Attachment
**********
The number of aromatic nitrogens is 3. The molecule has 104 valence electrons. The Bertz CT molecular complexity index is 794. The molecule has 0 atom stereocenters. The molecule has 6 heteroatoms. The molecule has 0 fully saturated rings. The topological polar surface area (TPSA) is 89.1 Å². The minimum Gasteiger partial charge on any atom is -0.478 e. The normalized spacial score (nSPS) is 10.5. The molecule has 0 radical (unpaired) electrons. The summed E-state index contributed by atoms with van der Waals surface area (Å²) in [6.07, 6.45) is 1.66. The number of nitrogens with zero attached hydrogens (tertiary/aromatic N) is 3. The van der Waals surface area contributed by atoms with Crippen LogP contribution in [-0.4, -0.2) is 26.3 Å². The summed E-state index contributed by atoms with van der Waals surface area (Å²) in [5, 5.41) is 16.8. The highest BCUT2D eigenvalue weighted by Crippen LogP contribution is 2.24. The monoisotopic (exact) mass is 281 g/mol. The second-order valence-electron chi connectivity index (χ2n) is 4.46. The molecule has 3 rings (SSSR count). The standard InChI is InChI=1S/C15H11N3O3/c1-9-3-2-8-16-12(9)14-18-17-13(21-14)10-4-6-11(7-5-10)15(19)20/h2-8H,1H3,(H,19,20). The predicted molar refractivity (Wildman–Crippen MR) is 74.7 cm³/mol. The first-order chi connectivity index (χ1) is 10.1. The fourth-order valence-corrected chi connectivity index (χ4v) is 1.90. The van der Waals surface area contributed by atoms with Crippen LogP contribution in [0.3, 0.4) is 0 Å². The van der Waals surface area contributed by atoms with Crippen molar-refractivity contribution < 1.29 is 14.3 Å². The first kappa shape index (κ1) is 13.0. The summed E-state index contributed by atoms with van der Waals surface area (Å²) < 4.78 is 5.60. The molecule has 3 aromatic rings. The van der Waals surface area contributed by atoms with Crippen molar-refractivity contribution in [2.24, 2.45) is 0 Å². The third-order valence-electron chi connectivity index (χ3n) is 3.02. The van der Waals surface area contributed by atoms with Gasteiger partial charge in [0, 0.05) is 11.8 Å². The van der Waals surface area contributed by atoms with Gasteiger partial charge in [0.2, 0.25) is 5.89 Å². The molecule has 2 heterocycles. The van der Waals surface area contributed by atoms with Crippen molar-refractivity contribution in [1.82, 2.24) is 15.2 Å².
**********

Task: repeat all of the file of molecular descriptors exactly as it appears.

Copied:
The number of aromatic nitrogens is 3. The molecule has 104 valence electrons. The Bertz CT molecular complexity index is 794. The molecule has 0 atom stereocenters. The molecule has 6 heteroatoms. The molecule has 0 fully saturated rings. The topological polar surface area (TPSA) is 89.1 Å². The minimum Gasteiger partial charge on any atom is -0.478 e. The normalized spacial score (nSPS) is 10.5. The molecule has 0 radical (unpaired) electrons. The summed E-state index contributed by atoms with van der Waals surface area (Å²) in [6.07, 6.45) is 1.66. The number of nitrogens with zero attached hydrogens (tertiary/aromatic N) is 3. The van der Waals surface area contributed by atoms with Crippen LogP contribution in [-0.4, -0.2) is 26.3 Å². The summed E-state index contributed by atoms with van der Waals surface area (Å²) in [5, 5.41) is 16.8. The highest BCUT2D eigenvalue weighted by Crippen LogP contribution is 2.24. The monoisotopic (exact) mass is 281 g/mol. The second-order valence-electron chi connectivity index (χ2n) is 4.46. The molecule has 3 rings (SSSR count). The standard InChI is InChI=1S/C15H11N3O3/c1-9-3-2-8-16-12(9)14-18-17-13(21-14)10-4-6-11(7-5-10)15(19)20/h2-8H,1H3,(H,19,20). The predicted molar refractivity (Wildman–Crippen MR) is 74.7 cm³/mol. The first-order chi connectivity index (χ1) is 10.1. The fourth-order valence-corrected chi connectivity index (χ4v) is 1.90. The van der Waals surface area contributed by atoms with Crippen LogP contribution in [0.3, 0.4) is 0 Å². The van der Waals surface area contributed by atoms with Crippen molar-refractivity contribution < 1.29 is 14.3 Å². The first kappa shape index (κ1) is 13.0. The summed E-state index contributed by atoms with van der Waals surface area (Å²) < 4.78 is 5.60. The molecule has 3 aromatic rings. The van der Waals surface area contributed by atoms with Crippen molar-refractivity contribution in [2.24, 2.45) is 0 Å². The third-order valence-electron chi connectivity index (χ3n) is 3.02. The van der Waals surface area contributed by atoms with Gasteiger partial charge in [0, 0.05) is 11.8 Å². The van der Waals surface area contributed by atoms with Gasteiger partial charge in [0.2, 0.25) is 5.89 Å². The molecule has 2 heterocycles. The van der Waals surface area contributed by atoms with Crippen molar-refractivity contribution in [1.82, 2.24) is 15.2 Å².